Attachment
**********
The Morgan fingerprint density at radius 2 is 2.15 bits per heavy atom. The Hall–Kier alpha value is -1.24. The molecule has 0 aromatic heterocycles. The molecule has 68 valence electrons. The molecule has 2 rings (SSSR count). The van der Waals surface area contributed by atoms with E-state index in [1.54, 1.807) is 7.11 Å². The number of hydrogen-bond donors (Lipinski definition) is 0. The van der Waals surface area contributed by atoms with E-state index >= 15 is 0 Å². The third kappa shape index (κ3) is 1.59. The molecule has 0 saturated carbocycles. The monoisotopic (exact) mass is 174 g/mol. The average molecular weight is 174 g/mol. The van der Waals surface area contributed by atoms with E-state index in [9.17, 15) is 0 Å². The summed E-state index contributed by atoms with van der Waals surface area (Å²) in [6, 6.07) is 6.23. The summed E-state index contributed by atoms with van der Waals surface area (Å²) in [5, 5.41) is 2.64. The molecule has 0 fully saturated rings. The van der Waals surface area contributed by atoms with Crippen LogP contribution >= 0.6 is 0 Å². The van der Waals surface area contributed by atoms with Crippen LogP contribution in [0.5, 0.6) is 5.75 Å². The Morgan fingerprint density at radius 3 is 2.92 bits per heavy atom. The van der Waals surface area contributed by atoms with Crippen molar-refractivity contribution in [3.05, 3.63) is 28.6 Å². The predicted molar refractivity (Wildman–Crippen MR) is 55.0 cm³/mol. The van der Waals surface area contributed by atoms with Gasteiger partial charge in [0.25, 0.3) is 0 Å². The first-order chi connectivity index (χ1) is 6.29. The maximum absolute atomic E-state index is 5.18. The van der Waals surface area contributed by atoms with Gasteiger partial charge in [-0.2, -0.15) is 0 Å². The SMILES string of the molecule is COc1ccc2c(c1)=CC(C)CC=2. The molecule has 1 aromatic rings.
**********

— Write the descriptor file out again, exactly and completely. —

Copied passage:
The Morgan fingerprint density at radius 2 is 2.15 bits per heavy atom. The Hall–Kier alpha value is -1.24. The molecule has 0 aromatic heterocycles. The molecule has 68 valence electrons. The molecule has 2 rings (SSSR count). The van der Waals surface area contributed by atoms with E-state index in [1.54, 1.807) is 7.11 Å². The number of hydrogen-bond donors (Lipinski definition) is 0. The van der Waals surface area contributed by atoms with E-state index >= 15 is 0 Å². The third kappa shape index (κ3) is 1.59. The molecule has 0 saturated carbocycles. The monoisotopic (exact) mass is 174 g/mol. The average molecular weight is 174 g/mol. The van der Waals surface area contributed by atoms with E-state index in [9.17, 15) is 0 Å². The summed E-state index contributed by atoms with van der Waals surface area (Å²) in [6, 6.07) is 6.23. The summed E-state index contributed by atoms with van der Waals surface area (Å²) in [5, 5.41) is 2.64. The molecule has 0 fully saturated rings. The van der Waals surface area contributed by atoms with Crippen LogP contribution >= 0.6 is 0 Å². The van der Waals surface area contributed by atoms with Crippen LogP contribution in [0.5, 0.6) is 5.75 Å². The Morgan fingerprint density at radius 3 is 2.92 bits per heavy atom. The van der Waals surface area contributed by atoms with Crippen molar-refractivity contribution in [3.05, 3.63) is 28.6 Å². The predicted molar refractivity (Wildman–Crippen MR) is 55.0 cm³/mol. The van der Waals surface area contributed by atoms with Gasteiger partial charge in [0.25, 0.3) is 0 Å². The first-order chi connectivity index (χ1) is 6.29. The maximum absolute atomic E-state index is 5.18. The van der Waals surface area contributed by atoms with Gasteiger partial charge in [-0.2, -0.15) is 0 Å². The SMILES string of the molecule is COc1ccc2c(c1)=CC(C)CC=2. The molecule has 1 aromatic rings.